Place and Ritual in Early Imperial China: A Comparative Perspective
In light of recent studies on the centrality of religion in defining the conceptual boundaries of the Roman empire, this talk will closely analyse different sets of rituals that were debated during Han Wudi’s reign (141-87 BCE) and that illustrate competing conceptions about the relationship between center and periphery, human and extra-human realms.
Wudi’s reign is conventionally associated with the political and economic stabilization of the Han dynasty and with new grandiose programs of imperial propaganda. While “Confucian” scholars, roughly a century after the Legalist rule of the Qin (221-206 BCE), returned to occupy relevant positions at court, Wudi surrounded himself with alchemists (*fangshi*) from Qi and Yan, as he seemed to become increasingly obsessed with the pursuit of immortality. According to the *Shiji* these *fangshi*, whose teachings were at odds with the classical tradition, eventually overcame the sway of the “Confucians” at court and exerted a profound influence on the emperor’s religious programs. This presentation will argue that Wudi’s apparently incoherent ceremonial reforms represented an unsuccessful attempt at ritually legitimizing political and economic centralization against devolution and its influential advocates. In doing so, Professor Marsili will focus on rituals that the historical sources respectively associate with traditional values (the Shou ci tu) and heterodoxy or exoticism (Shenjun, Taiyi and Houtu), analyses pieces of archeological evidence that have been connected with these ceremonies, and finally compares the propagandistic use of religion under Wudi and the emperors of the Julio-Claudian dynasty (27 BCE – 68 CE) in Rome.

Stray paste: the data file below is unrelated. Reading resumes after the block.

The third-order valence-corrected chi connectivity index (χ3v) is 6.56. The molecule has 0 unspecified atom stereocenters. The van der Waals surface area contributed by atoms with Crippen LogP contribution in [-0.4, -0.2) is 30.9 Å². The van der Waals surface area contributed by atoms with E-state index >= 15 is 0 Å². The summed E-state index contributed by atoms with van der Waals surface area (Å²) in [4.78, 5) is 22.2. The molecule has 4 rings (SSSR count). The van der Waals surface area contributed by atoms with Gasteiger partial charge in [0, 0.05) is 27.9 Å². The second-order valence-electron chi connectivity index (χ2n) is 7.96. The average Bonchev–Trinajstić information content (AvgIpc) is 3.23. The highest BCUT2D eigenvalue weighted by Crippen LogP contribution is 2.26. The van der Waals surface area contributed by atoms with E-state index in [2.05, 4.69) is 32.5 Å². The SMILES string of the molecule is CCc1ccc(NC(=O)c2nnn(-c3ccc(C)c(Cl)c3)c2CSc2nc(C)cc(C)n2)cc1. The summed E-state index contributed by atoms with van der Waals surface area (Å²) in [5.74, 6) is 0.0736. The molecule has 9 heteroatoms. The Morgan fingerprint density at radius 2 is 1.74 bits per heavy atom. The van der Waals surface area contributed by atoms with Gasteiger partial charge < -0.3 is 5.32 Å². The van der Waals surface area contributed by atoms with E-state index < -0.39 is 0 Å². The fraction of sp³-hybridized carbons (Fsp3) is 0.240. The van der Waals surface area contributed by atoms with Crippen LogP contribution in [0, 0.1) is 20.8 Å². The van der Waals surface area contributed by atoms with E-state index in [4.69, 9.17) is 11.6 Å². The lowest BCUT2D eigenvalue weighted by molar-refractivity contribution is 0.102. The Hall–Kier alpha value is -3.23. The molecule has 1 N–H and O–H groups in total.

Filippo Marsili is Assistant Professor in the Department of History at St. Louis University. His primary focus is early China, and he is particularly interested in the ways imperial authority was represented and justified in the historiography, literature, and material culture of the Western Han Dynasty (3rd-1st century BCE). His current research concentrates on discourses about the legitimation of power and on the relationship between human agency and metaphysical forces. Through a cross-cultural analysis that involves the ancient Mediterranean world and Greco-Roman historiography, I historicize different approaches to divinity, monotheism, public and private ritual behaviors, and institutionalized religion. His final goal is the establishment, between East and West, of a shared vocabulary for the "sacred," and of an open dialogue that entails different understandings and practices
concerning the perceived moral bases of societies and individual rights. He teaches courses on ancient Asian civilizations as well as on comparative political, cultural, and religious history